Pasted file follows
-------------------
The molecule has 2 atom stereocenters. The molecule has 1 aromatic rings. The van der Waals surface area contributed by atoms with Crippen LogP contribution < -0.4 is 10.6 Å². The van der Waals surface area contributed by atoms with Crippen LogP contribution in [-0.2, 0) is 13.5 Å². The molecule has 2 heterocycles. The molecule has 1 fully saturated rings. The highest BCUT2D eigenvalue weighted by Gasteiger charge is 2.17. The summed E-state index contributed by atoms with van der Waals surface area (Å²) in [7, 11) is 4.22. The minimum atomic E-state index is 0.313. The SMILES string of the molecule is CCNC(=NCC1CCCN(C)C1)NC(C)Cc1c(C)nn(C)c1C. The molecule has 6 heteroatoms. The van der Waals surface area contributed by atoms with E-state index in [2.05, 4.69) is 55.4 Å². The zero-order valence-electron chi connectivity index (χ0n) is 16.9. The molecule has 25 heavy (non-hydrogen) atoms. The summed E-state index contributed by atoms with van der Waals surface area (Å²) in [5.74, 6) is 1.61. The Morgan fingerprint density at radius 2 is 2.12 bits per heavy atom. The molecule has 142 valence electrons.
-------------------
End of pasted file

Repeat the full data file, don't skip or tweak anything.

The molecule has 2 atom stereocenters. The molecule has 1 aromatic rings. The van der Waals surface area contributed by atoms with Crippen LogP contribution < -0.4 is 10.6 Å². The van der Waals surface area contributed by atoms with Crippen LogP contribution in [-0.2, 0) is 13.5 Å². The molecule has 2 heterocycles. The molecule has 1 fully saturated rings. The highest BCUT2D eigenvalue weighted by Gasteiger charge is 2.17. The summed E-state index contributed by atoms with van der Waals surface area (Å²) in [7, 11) is 4.22. The minimum atomic E-state index is 0.313. The SMILES string of the molecule is CCNC(=NCC1CCCN(C)C1)NC(C)Cc1c(C)nn(C)c1C. The molecule has 6 heteroatoms. The van der Waals surface area contributed by atoms with E-state index in [2.05, 4.69) is 55.4 Å². The zero-order valence-electron chi connectivity index (χ0n) is 16.9. The molecule has 25 heavy (non-hydrogen) atoms. The summed E-state index contributed by atoms with van der Waals surface area (Å²) in [5.74, 6) is 1.61. The Morgan fingerprint density at radius 2 is 2.12 bits per heavy atom. The molecule has 142 valence electrons.